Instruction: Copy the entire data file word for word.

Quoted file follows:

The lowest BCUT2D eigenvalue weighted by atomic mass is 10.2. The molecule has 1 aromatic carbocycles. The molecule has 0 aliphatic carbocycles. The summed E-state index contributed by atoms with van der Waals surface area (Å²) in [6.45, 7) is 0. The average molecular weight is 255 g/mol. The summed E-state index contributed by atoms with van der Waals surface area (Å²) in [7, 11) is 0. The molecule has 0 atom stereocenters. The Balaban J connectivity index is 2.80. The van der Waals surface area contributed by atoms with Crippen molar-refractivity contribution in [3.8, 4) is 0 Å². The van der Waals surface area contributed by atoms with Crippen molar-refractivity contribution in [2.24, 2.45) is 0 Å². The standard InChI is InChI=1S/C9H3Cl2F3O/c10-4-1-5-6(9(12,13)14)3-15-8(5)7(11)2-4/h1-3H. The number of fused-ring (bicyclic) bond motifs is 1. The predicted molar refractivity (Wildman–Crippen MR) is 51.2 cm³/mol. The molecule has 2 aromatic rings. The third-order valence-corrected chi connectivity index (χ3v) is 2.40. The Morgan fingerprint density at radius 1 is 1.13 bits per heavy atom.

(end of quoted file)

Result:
The lowest BCUT2D eigenvalue weighted by atomic mass is 10.2. The molecule has 1 aromatic carbocycles. The molecule has 0 aliphatic carbocycles. The summed E-state index contributed by atoms with van der Waals surface area (Å²) in [6.45, 7) is 0. The average molecular weight is 255 g/mol. The summed E-state index contributed by atoms with van der Waals surface area (Å²) in [7, 11) is 0. The molecule has 0 atom stereocenters. The Balaban J connectivity index is 2.80. The van der Waals surface area contributed by atoms with Crippen molar-refractivity contribution in [3.8, 4) is 0 Å². The van der Waals surface area contributed by atoms with Crippen molar-refractivity contribution in [2.24, 2.45) is 0 Å². The standard InChI is InChI=1S/C9H3Cl2F3O/c10-4-1-5-6(9(12,13)14)3-15-8(5)7(11)2-4/h1-3H. The number of fused-ring (bicyclic) bond motifs is 1. The predicted molar refractivity (Wildman–Crippen MR) is 51.2 cm³/mol. The molecule has 2 aromatic rings. The third-order valence-corrected chi connectivity index (χ3v) is 2.40. The Morgan fingerprint density at radius 1 is 1.13 bits per heavy atom.